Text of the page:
Corn oil is a bland, odorless oil produced by refining the crude corn oil that is mechanically extracted from the germ of the plant seed. High-oil corn, the most common type of corn used to make corn oil, typically has an oil content of 7% or higher compared to about 4% for normal corn. Corn oil is widely used as cooking oil, for making margarine and mayonnaise, and for making inedible products such as soap, paints, inks, varnishes, and cosmetics. For humans, studies have shown that no vegetable oil is more effective than corn oil in lowering blood cholesterol levels.
Prices - The average monthly price of corn oil (wet mill price in Chicago) in the 2006-07 marketing year (Oct-Sep) rose +12.44% yr/yr to 28.31 cents per pound, which was still well below the record high of 36.50 cents posted in 1973-74. Seasonally, prices tend to be highest around March/April and lowest late in the calendar year.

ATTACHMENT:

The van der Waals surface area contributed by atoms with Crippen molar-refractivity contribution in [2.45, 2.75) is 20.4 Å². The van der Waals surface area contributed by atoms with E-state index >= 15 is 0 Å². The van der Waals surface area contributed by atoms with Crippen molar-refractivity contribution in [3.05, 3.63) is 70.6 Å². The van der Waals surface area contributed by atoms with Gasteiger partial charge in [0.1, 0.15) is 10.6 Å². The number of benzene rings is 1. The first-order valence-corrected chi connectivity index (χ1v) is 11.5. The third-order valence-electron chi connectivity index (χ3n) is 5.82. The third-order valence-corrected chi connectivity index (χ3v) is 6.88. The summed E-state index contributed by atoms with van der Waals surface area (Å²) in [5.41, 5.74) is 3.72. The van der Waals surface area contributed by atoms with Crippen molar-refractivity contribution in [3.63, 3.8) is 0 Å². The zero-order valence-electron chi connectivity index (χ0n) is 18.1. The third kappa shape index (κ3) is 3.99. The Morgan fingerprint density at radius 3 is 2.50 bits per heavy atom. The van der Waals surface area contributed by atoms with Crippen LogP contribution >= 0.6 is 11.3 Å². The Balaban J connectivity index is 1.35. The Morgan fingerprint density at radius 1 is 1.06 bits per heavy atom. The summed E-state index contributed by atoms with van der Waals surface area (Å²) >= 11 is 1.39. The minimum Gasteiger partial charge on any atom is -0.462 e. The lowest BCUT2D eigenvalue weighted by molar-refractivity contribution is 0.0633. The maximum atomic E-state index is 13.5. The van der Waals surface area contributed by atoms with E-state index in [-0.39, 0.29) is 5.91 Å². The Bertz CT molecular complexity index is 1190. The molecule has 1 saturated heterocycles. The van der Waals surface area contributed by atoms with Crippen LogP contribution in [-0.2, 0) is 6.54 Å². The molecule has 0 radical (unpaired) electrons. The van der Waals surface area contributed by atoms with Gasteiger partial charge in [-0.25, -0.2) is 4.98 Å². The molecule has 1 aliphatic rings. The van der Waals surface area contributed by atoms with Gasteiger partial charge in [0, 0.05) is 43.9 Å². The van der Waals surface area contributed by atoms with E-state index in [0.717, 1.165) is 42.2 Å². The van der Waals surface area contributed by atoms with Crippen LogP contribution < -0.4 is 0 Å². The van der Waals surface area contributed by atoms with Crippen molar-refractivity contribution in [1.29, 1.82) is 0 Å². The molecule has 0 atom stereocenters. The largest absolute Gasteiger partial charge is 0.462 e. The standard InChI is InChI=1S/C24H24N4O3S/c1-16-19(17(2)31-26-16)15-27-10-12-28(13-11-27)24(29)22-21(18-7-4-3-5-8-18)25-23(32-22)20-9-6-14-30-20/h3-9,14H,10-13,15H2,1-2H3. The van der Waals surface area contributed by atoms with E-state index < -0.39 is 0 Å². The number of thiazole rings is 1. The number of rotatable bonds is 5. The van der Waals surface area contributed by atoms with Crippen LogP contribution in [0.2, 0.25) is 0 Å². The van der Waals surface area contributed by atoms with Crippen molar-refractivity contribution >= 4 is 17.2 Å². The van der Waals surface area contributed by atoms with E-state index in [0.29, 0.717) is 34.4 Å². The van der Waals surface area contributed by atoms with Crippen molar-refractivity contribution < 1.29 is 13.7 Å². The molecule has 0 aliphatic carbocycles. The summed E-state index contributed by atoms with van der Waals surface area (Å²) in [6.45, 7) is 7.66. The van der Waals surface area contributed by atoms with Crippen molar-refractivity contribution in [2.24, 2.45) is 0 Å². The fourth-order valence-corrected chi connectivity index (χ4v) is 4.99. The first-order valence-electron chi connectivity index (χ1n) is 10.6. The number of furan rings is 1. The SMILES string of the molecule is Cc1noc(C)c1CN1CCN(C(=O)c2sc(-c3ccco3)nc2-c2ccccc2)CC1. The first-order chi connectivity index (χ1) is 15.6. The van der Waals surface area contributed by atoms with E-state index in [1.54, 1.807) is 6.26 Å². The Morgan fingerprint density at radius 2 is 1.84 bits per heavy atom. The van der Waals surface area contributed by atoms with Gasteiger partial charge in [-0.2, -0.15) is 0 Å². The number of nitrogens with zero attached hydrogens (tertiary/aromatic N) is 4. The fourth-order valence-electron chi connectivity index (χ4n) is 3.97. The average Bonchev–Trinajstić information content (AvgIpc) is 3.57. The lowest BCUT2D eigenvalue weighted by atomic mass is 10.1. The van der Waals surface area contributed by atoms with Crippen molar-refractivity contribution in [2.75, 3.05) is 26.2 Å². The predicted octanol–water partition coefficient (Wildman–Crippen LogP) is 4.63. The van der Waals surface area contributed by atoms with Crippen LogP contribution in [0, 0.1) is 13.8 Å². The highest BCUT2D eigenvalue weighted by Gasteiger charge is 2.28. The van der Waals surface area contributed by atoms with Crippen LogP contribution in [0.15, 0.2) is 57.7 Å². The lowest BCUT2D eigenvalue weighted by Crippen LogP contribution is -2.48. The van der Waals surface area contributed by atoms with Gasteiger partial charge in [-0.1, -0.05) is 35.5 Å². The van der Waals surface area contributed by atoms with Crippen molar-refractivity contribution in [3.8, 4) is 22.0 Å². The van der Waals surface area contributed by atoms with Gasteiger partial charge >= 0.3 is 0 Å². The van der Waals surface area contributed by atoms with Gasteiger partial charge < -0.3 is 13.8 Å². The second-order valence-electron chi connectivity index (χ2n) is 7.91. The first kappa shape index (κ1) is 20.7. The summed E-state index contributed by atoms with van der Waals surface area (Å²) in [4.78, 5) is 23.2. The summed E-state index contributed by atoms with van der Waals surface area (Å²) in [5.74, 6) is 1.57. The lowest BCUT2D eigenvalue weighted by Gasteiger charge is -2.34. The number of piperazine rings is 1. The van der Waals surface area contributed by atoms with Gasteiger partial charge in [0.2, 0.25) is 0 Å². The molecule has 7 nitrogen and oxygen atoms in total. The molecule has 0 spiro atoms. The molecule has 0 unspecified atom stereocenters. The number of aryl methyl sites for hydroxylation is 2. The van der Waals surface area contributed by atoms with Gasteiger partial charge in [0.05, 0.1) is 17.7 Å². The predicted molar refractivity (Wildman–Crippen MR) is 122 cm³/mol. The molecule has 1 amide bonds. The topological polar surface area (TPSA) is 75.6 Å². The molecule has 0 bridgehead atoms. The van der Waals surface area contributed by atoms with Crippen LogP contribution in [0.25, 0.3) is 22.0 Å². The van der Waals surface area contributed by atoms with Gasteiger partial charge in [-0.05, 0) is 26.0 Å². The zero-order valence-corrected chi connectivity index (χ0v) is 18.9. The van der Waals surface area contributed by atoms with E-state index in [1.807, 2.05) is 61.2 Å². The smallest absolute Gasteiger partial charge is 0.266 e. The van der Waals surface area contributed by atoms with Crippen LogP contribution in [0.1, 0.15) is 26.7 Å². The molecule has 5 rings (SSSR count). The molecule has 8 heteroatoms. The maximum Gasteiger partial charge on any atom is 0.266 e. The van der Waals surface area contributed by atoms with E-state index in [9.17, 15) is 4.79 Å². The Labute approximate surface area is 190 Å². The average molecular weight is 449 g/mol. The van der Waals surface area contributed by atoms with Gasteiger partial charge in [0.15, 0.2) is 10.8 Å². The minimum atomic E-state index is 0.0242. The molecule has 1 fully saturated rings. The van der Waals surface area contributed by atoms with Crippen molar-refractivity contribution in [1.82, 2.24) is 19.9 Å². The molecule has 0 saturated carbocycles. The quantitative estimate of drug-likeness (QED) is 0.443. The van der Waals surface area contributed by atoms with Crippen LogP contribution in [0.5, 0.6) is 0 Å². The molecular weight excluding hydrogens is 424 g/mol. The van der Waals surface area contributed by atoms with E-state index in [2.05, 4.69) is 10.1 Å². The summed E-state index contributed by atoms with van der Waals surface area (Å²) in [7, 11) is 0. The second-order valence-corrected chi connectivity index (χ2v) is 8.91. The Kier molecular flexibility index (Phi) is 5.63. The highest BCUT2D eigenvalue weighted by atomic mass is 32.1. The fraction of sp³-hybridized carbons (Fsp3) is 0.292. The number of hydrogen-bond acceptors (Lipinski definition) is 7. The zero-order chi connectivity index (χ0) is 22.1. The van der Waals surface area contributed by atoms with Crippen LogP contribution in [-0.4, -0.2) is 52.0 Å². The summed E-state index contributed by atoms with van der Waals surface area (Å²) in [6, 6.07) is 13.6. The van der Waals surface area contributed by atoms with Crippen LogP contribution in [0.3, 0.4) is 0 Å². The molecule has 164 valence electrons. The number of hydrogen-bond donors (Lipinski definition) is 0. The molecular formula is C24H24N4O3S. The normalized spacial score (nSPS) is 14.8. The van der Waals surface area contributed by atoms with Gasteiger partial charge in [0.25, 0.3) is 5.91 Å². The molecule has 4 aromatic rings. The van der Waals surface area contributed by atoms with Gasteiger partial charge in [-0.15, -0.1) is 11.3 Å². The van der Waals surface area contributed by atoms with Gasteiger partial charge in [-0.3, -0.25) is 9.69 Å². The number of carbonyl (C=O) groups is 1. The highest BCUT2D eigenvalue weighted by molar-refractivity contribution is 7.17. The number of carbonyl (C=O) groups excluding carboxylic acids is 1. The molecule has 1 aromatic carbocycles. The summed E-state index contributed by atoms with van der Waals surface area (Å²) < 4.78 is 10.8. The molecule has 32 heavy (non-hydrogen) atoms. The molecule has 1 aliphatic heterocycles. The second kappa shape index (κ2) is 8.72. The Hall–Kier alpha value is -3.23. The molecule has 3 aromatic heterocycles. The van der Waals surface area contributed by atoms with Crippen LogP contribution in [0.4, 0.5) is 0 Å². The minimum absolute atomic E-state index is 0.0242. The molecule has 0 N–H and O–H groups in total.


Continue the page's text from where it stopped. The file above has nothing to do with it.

Supply - U.S. corn oil production in the 2005-06 marketing year (latest data available) rose by +2.4% yr/yr to 2.450 billion pounds, which was a 4-year high. Seasonally, production tends to peak around December and March and reaches a low in July. U.S. stocks in the 2005-06 marketing year (Oct 1) rose +2.0% yr/yr to 156 million pounds.
Demand - U.S. usage (domestic disappearance) in 2005-06 rose +5.0% to 1.731 billion pounds.
Exports - U.S. corn oil exports in 2005-06 rose +1.4% to 800 million pounds. U.S. corn oil imports in 2005-06 rose 22.4% to 60 million pounds.